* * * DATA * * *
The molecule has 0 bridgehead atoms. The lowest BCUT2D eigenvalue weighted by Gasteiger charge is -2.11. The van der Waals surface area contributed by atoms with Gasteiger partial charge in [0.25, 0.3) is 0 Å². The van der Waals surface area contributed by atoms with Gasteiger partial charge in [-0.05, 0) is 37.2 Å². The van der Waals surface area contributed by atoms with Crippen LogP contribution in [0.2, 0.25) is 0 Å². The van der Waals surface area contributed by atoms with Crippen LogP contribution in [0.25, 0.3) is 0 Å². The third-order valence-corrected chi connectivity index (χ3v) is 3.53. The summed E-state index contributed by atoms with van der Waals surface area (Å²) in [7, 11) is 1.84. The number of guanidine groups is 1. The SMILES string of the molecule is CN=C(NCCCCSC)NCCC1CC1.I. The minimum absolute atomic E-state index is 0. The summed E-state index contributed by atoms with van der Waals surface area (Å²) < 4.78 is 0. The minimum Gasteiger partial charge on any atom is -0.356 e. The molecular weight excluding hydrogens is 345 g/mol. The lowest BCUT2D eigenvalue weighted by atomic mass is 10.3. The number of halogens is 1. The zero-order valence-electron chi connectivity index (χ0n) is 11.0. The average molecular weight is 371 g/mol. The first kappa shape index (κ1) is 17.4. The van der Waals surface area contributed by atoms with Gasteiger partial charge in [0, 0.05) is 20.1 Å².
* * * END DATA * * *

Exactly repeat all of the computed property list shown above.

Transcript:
The molecule has 0 bridgehead atoms. The lowest BCUT2D eigenvalue weighted by Gasteiger charge is -2.11. The van der Waals surface area contributed by atoms with Gasteiger partial charge in [0.25, 0.3) is 0 Å². The van der Waals surface area contributed by atoms with Gasteiger partial charge in [-0.05, 0) is 37.2 Å². The van der Waals surface area contributed by atoms with Crippen LogP contribution in [0.2, 0.25) is 0 Å². The van der Waals surface area contributed by atoms with Crippen LogP contribution in [0.25, 0.3) is 0 Å². The third-order valence-corrected chi connectivity index (χ3v) is 3.53. The summed E-state index contributed by atoms with van der Waals surface area (Å²) in [7, 11) is 1.84. The number of guanidine groups is 1. The SMILES string of the molecule is CN=C(NCCCCSC)NCCC1CC1.I. The minimum absolute atomic E-state index is 0. The summed E-state index contributed by atoms with van der Waals surface area (Å²) < 4.78 is 0. The minimum Gasteiger partial charge on any atom is -0.356 e. The molecular weight excluding hydrogens is 345 g/mol. The lowest BCUT2D eigenvalue weighted by atomic mass is 10.3. The number of halogens is 1. The zero-order valence-electron chi connectivity index (χ0n) is 11.0. The average molecular weight is 371 g/mol. The first kappa shape index (κ1) is 17.4. The van der Waals surface area contributed by atoms with Gasteiger partial charge in [0, 0.05) is 20.1 Å².